Monday, October 4, 2010

Thoughts from a Rookie

Recently, a friend who works in the publishing industry asked me to write an article for his blog, He asked me to write about my experiences as a first time writer. Below is what I wrote:

The following are three inter-related applications that I have found helpful as I am nearing the end of what has been a rewarding and enjoyable process.

1. Be humble.

I doubt there are many writers who submit a manuscript to a publisher without wondering “what if.” In “the writer’s daydream,” the would-be wunderkind begins to fantasize about future fame and glory: What if the publisher accepts my manuscript? What if it does really well? What if I become a best-selling author? What if J.K. Rowling, John Grisham and I begin to hang out?

The writer’s daydream is majestic, but the writer’s reality is far more mundane. Most books are not best sellers, and there’s no reason to believe your book will be the exception. As my friend and fellow pastor said to me when I told him I could get some copies of my book at a discounted price: “That’s OK. I’ll wait a month and get it at clearance prices.” Odds are that he has hit upon a pretty-good strategy.

The harsh realities of the publishing world should protect a writer from hubris. A first-time author, such as myself, should be particularly humble as he or she receives guidance from a publisher.

From the very beginning, my publisher has had specific suggestions for how to improve my book. It would have been very foolish of me to believe that my original proposal was so incredible it could not be improved upon!

By the way, this principle is important at all phases of the publishing process. As I have researched more about the publishing world, I hear authors make all sorts of complaints about their publishers: they should have a higher initial printing, they should do more to market my book, they should display my book more prominently, etc.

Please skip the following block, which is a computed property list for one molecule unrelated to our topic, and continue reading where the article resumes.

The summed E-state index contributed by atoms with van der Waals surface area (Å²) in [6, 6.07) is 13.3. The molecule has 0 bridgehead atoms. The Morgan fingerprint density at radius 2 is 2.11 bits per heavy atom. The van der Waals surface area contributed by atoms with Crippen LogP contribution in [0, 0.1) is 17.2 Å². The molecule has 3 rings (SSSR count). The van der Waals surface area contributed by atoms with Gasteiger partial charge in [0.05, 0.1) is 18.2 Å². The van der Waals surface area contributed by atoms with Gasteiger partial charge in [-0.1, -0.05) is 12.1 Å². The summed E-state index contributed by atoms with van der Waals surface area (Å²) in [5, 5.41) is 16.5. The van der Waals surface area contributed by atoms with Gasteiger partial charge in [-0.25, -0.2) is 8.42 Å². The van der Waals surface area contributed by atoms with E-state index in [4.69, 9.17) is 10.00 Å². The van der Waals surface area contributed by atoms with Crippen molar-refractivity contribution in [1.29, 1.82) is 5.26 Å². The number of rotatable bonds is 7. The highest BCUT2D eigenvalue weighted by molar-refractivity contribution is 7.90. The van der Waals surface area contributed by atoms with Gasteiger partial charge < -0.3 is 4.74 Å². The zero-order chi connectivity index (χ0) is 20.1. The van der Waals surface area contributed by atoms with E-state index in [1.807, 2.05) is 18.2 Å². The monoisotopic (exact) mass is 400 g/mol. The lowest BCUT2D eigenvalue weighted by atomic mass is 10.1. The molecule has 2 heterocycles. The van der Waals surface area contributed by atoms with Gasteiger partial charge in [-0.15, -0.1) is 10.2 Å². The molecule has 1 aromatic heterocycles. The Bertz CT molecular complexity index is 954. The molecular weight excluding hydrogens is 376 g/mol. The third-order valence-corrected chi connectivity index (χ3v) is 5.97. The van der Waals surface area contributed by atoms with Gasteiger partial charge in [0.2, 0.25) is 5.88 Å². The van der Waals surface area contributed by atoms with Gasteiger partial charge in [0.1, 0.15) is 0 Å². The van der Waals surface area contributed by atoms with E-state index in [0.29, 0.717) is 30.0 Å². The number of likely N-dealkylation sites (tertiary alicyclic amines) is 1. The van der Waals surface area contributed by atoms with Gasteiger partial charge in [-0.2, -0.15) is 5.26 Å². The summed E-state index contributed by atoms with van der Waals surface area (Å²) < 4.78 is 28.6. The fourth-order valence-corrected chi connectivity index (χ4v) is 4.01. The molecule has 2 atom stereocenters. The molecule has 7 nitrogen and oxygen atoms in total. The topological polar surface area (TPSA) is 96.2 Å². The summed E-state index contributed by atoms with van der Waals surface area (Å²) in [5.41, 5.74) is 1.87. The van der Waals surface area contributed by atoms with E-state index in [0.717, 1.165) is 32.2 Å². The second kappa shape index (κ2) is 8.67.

In the end, the reality is that the publisher wants your book to do well almost as much as you do. The hard truth to accept is that maybe your book is getting the attention it deserves. It’s good enough to be published, but maybe it won’t change the universe in quite the way you thought it might!

2. Have something to write about.

The remedy to the discouraging realities of the publishing world is to be confident that you have a contribution to make. The writer of Ecclesiastes tells us that of the making of books there is no end. What you will say in your book has already been said before. You are simply repacking ideas that have already been thought and perhaps you are expressing them in a new way.

It is incumbent upon you, therefore, to make sure that the ideas you are repackaging are of worth, that they are those timeless truths that will serve to build up Christ’s kingdom.

3. Keep your ultimate goal in mind.

Our ultimate goal in writing, as in life, is to glorify God. There is only one way to ensure that your book or project has an impact that reaches into eternity and that is to make it a work that exalts our Lord and Savior Jesus Christ. When that is your passion and aim in life, your book need not be published at all to be considered a success!

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